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Which hair removing method is the one for you? Part 1

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Hair removal is a part of everyone's beauty regimen, whether or not they cleanse and moisturize everyday. For most of us, it's a hassle, especially in the beginning. If you visit the salon every 15 days, it's not a hassle but it comes at a high cost and sometimes burning or itching or leaving you with half an eyebrow. Of course, mistakes can occur at home as well, but know that all you need is practice. It might go wrong the first few times, but with practice, you can become as good as the pros. If you are one who would never do it yourself, it's recommended to find a good stylist and stick to her. Also, the same person doesn't have to do everything. If you find that your stylist cuts your hair satisfactorily but leaves you with an irritated skin after waxing, it's time to be honest with her and find a good waxer.

Then why do it at home? Well, there are people who complain of infections after a salon wax. It can happen, as the same application stick is used on several people. This has never happened with me though. I just dislike visiting salons, someone touching me and pulling my head or legs in any direction they wish to. Like some people prefer to eat food cooked at home, I feel I should do my grooming myself.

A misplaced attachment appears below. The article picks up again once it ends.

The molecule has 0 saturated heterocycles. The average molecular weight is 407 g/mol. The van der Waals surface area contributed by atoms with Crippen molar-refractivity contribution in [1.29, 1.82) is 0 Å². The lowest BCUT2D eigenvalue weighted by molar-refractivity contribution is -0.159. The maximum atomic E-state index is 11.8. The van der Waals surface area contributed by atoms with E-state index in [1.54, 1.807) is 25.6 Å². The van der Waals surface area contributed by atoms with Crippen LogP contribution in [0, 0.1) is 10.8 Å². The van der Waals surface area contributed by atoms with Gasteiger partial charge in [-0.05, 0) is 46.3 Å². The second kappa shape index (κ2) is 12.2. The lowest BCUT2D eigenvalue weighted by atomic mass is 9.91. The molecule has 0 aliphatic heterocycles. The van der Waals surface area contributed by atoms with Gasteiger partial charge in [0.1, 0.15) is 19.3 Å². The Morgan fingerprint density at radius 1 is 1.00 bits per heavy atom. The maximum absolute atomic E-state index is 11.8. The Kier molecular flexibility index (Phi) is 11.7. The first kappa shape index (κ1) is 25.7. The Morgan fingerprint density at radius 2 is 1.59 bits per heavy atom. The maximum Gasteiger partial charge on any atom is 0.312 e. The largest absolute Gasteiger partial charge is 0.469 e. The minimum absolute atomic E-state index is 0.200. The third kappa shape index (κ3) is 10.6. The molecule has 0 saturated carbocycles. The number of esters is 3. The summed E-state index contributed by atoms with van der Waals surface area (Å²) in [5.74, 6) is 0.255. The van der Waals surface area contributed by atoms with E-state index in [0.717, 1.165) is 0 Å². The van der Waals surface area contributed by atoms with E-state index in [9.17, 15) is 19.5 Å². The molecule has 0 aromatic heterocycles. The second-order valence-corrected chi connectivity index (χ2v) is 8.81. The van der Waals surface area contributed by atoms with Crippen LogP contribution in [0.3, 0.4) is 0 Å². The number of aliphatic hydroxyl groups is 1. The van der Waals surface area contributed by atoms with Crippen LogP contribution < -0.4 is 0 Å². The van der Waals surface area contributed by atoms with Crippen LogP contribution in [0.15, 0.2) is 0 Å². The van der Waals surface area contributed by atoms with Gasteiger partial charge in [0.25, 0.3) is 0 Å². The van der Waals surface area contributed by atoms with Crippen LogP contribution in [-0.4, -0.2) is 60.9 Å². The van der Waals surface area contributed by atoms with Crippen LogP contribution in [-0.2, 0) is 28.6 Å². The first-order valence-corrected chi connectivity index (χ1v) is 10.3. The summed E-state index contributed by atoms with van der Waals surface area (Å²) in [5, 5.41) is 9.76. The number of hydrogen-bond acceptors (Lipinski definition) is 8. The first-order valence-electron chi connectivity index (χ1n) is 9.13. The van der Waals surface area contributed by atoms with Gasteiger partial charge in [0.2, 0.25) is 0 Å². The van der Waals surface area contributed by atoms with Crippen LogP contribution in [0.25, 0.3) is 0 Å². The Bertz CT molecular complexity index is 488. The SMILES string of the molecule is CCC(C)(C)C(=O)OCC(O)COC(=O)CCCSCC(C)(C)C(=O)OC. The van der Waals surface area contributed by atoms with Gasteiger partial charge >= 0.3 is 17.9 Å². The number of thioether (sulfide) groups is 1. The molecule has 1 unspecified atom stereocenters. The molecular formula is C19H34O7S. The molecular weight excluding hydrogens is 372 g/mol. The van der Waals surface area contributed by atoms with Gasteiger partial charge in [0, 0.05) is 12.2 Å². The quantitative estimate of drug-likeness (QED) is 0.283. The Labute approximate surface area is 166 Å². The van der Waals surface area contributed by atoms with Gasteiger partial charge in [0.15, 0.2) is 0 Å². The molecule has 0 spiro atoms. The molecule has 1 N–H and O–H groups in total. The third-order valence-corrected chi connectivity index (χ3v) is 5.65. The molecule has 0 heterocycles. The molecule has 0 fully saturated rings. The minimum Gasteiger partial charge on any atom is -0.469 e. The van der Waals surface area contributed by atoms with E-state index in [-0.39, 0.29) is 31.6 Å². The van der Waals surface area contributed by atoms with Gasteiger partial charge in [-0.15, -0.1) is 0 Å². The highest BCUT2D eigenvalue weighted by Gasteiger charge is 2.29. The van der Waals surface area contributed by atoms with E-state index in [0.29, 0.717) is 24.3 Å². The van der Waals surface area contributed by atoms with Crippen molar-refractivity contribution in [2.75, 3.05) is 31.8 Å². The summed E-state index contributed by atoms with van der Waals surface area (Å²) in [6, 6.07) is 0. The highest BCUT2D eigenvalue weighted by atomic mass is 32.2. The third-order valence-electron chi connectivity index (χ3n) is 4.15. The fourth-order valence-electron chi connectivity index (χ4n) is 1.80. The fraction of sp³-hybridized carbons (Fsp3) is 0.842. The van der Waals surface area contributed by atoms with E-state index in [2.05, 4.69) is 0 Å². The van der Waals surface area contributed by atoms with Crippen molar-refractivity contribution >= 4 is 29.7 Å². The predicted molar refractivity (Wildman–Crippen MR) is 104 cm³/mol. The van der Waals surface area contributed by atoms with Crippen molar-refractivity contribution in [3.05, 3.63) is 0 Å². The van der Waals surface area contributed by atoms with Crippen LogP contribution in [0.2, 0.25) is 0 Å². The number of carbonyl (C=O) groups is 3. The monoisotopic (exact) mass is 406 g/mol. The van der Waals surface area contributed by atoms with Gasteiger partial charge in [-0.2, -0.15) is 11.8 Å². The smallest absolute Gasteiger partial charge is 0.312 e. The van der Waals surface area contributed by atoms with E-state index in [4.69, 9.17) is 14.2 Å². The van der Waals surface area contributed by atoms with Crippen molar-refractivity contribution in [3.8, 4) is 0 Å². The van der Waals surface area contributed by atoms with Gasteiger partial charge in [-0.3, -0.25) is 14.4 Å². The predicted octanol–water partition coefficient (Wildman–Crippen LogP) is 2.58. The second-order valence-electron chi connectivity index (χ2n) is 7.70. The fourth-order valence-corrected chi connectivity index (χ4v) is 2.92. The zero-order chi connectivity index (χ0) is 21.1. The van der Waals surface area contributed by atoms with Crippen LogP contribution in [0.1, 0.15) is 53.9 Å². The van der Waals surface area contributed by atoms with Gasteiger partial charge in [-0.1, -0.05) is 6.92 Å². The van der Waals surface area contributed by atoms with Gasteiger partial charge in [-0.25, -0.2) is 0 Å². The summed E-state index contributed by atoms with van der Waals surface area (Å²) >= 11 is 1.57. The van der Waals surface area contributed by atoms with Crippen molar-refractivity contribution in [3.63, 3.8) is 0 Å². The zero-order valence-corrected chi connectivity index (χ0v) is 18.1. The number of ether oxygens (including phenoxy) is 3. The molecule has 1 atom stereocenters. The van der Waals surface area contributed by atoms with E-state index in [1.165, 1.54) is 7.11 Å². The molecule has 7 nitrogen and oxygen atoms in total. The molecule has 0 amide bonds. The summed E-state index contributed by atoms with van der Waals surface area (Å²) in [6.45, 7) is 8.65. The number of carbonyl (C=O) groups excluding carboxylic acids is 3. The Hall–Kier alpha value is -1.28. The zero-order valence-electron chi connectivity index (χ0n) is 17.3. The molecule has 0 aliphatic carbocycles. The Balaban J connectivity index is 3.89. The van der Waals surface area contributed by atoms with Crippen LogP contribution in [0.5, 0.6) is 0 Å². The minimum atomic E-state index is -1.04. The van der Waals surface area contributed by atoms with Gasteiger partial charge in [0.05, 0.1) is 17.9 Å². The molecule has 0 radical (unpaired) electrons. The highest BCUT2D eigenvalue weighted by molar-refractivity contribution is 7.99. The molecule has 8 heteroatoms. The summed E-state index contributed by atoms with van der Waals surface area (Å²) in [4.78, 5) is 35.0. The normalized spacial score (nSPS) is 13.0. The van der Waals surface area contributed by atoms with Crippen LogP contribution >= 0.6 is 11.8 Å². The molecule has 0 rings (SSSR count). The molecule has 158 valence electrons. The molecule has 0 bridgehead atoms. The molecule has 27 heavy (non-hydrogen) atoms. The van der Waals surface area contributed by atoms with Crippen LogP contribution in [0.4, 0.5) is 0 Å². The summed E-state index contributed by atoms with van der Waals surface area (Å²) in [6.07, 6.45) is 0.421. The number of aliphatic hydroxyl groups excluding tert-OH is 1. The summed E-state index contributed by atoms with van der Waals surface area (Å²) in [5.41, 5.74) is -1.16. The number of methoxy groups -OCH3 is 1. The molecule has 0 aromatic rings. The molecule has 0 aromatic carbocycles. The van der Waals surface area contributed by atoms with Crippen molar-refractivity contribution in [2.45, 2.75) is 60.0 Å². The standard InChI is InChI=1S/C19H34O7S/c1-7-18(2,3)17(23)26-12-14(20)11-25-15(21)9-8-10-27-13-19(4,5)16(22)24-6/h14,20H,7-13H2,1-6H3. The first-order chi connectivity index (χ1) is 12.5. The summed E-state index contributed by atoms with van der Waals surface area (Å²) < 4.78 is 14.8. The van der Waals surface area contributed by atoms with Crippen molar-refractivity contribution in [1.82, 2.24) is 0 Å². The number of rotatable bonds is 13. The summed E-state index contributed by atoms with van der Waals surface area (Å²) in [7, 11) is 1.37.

There are logical reasons behind it too. Removing hair gets rid of some of the dead skin cells, but waxing also strips some live skin cells, perhaps it's the reason I've never really liked my skin after waxing. I don't want to spoil my skin to remove hair when there are other methods available. Having sensitive skin is another reason. It gets red after waxing and sometimes blackheads develop after threading. Threading isn't a bad method though. It's natural, done using a cotton thread and nothing else. Some beauticians cause me no pain or blackheads post threading. Sugar waxing is a natural alternative to waxing, it doesn't strip any live skin cells and unlike waxing, sugar waxing doesn't require hair to be at least 1/4th inch in length. It's messy though.

Now, I'll come to the methods which can be done at home without creating any mess. Though threading can be done as well, using a self-hold machine threader. Tweezing is a common way to remove hair. In it, you pluck each hair, strand by strand. Best for areas with few hair, like eyebrows. It's quite painful, but you don't need to do it more than twice a month. Some women might get away with doing it once a month. And if you use the right products after it, the pain won't last long. To reduce the pain, pop a painkiller half an hour before any kind of hair removal.